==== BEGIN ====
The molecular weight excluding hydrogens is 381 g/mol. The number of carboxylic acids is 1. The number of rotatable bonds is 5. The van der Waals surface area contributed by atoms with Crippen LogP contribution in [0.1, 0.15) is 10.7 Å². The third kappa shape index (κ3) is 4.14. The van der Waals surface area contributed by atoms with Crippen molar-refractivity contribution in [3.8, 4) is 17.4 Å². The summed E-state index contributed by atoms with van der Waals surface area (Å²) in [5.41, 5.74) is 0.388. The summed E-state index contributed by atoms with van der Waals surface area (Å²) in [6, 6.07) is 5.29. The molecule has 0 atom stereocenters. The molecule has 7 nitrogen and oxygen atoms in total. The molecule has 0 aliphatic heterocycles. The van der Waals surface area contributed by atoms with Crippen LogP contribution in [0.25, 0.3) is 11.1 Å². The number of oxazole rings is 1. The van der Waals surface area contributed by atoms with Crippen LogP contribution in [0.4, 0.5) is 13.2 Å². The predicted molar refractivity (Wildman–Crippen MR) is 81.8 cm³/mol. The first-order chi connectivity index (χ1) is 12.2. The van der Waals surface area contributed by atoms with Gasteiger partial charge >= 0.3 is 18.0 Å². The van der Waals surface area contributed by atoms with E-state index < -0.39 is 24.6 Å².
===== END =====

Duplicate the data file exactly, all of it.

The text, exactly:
The molecular weight excluding hydrogens is 381 g/mol. The number of carboxylic acids is 1. The number of rotatable bonds is 5. The van der Waals surface area contributed by atoms with Crippen LogP contribution in [0.1, 0.15) is 10.7 Å². The third kappa shape index (κ3) is 4.14. The van der Waals surface area contributed by atoms with Crippen molar-refractivity contribution in [3.8, 4) is 17.4 Å². The summed E-state index contributed by atoms with van der Waals surface area (Å²) in [5.41, 5.74) is 0.388. The summed E-state index contributed by atoms with van der Waals surface area (Å²) in [6, 6.07) is 5.29. The molecule has 0 atom stereocenters. The molecule has 7 nitrogen and oxygen atoms in total. The molecule has 0 aliphatic heterocycles. The van der Waals surface area contributed by atoms with Crippen LogP contribution in [0.25, 0.3) is 11.1 Å². The number of oxazole rings is 1. The van der Waals surface area contributed by atoms with Crippen LogP contribution in [0.4, 0.5) is 13.2 Å². The predicted molar refractivity (Wildman–Crippen MR) is 81.8 cm³/mol. The first-order chi connectivity index (χ1) is 12.2. The van der Waals surface area contributed by atoms with Gasteiger partial charge >= 0.3 is 18.0 Å². The van der Waals surface area contributed by atoms with E-state index < -0.39 is 24.6 Å².